Thursday, 10 April 2014

A lot of effort for little reward

The last 2 weeks have been hard going. Most days have followed the same routine - starting at Kingsdown I wander along the rifle range then check out the scrub by the toilet bock, occasionally I walk to Hope Point. Then it's off to Sandwich to check out Restharrow, the Elms and the gullies (which are still full of water). And on most days I have seen next to nothing.
Migrants have been almost totally absent from the Kingsdown patch with only a couple of chiffs showing in the last 2 weeks. The main interest has been provided by my pet linnets who are now feathering their nest:

Linnet (female)
A pair of peregrines have turned up on occasions, this pair being made up by a young, quite brown, female and a grey male with no sign of the hybrid. I don't know if it's the same pair as Tony Morris has been seeing at St Margaret's.

Peregrine (female)
At Sandwich Restharrow has been marginally better and although I missed the geese that had recently flown all the way from Egypt I did manage to see the little ringed plover though it was always distant. I also managed an even more distant yellow wagtail tick.

Little ringed plover
The main interest and amusement on the scrape remains with the little grebes. When feeding they come very close to the hide and every now and then a couple of them will decide to have a bit of a dust up.

Little grebe
Unfortunately their pugilistic activities never seems to be close enough to get some shots of their attempts to fly but it leaves you wondering - how do they migrate? They can hardly get off the water!

The Elms and Gullies have been a little better in that there have been a couple of chiffs and several blackcaps present reminding you that spring has sprung but thus far these have eluded the camera.
Yesterday (Wednesday) when I arrived I was told of a common whitethroat (the first of the year) and this surrendered to the camera after about 15 minutes.

Common whitethroat
Today I did something different. Well not that different as it only involved driving to Langdon Cliffs.
I parked on Reach Road and the first bird I saw was a corn bunting, and must have seen half a dozen along the top there and all around was the song of skylarks. Walking down into Langdon hole there were quite a few linnets (30-ish?), a few yellow hammers plus a few chaffinch but that was it. No chiffs chiffing. Lots of jackdaws and a few blackbirds but overall it was looking pretty grim.....very Kingsdowny in fact.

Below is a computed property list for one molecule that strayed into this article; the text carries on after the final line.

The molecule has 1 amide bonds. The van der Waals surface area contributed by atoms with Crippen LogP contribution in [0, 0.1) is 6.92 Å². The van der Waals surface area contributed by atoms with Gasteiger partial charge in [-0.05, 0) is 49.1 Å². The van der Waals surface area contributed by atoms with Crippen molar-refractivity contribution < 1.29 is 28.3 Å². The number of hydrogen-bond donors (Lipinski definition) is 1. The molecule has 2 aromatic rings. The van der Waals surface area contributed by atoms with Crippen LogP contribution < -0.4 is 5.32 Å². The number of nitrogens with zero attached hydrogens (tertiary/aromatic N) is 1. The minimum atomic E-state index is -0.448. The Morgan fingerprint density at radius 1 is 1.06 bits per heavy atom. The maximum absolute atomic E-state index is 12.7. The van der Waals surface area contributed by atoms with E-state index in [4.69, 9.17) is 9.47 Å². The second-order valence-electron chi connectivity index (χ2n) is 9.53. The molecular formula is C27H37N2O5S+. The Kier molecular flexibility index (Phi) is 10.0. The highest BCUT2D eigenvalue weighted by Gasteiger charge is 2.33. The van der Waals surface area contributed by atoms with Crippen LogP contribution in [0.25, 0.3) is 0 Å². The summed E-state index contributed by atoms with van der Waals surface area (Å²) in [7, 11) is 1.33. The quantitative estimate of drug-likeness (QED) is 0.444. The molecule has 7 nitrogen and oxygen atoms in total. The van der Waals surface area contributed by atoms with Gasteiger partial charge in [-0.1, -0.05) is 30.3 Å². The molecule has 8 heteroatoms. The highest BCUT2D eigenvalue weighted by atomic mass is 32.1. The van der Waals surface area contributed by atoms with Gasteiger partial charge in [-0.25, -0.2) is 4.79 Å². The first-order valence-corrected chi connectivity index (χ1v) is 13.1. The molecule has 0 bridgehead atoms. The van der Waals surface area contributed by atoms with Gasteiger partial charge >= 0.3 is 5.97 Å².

I took quite a long time in the Hole looking for the ring ouzel reported there the previous 2 days but I couldn't find it.
I left the Hole and was walking up the hill towards St Margs watching and photographing some of the mippits (why do they only pose on fence posts?) when I spotted a black redstart....yippee. But that was as good as it got  as try as I might it wouldn't let me get withing 50 yards.

Black redstart

I followed it up to the top of the fence line where it upped and flew past me back down towards the Hole. I followed but as I went through the kissing gate into the Hole I spotted the ring ouzel.
It was on an open patch of short grass feeding but disappeared into a bush. I decided to wait and see if it would come out. I would have liked a closer hiding point but there was nothing on offer so I sat in amongst some short scrub watching the grass where it had been feeding which was between me and it's bush. Whilst waiting I saw 2 chiffs who were both silent and a yellow hammer landed pretty close.
Yellow Hammer
Eventually the ring ouzel showed itself but needless to say it came out on the far side of it's bush on a different grassy area. It didn't stay there long though as a couple of dog walkers flushed it back into it's bush and there it stayed for another 15 minutes or so.
Out it flew and landed 40-50 yards away atop another bush then flew down to it's original grassy patch. It was still too far away for good shots but it was feeding nicely and slowly getting closer.........that is until some more dog walkers, then 2 joggers and finally a family came walking past.

Ring Ouzel (male)

I new my luck was out when the family decided to stand just behind me, right out in the open, to watch what I was doing sitting in brambles. I did what any sensible person would do under the circumstances I gave up and walked away.

I walked up the hill towards St Margs again and spotted a peregrine distantly clinging to some flints on the cliff face. Eventually he/she let go and flew past but it was pretty distant and I was looking straight into the sun .....well that was my excuse.
Peregrine - another quite brown bird
And that was that.

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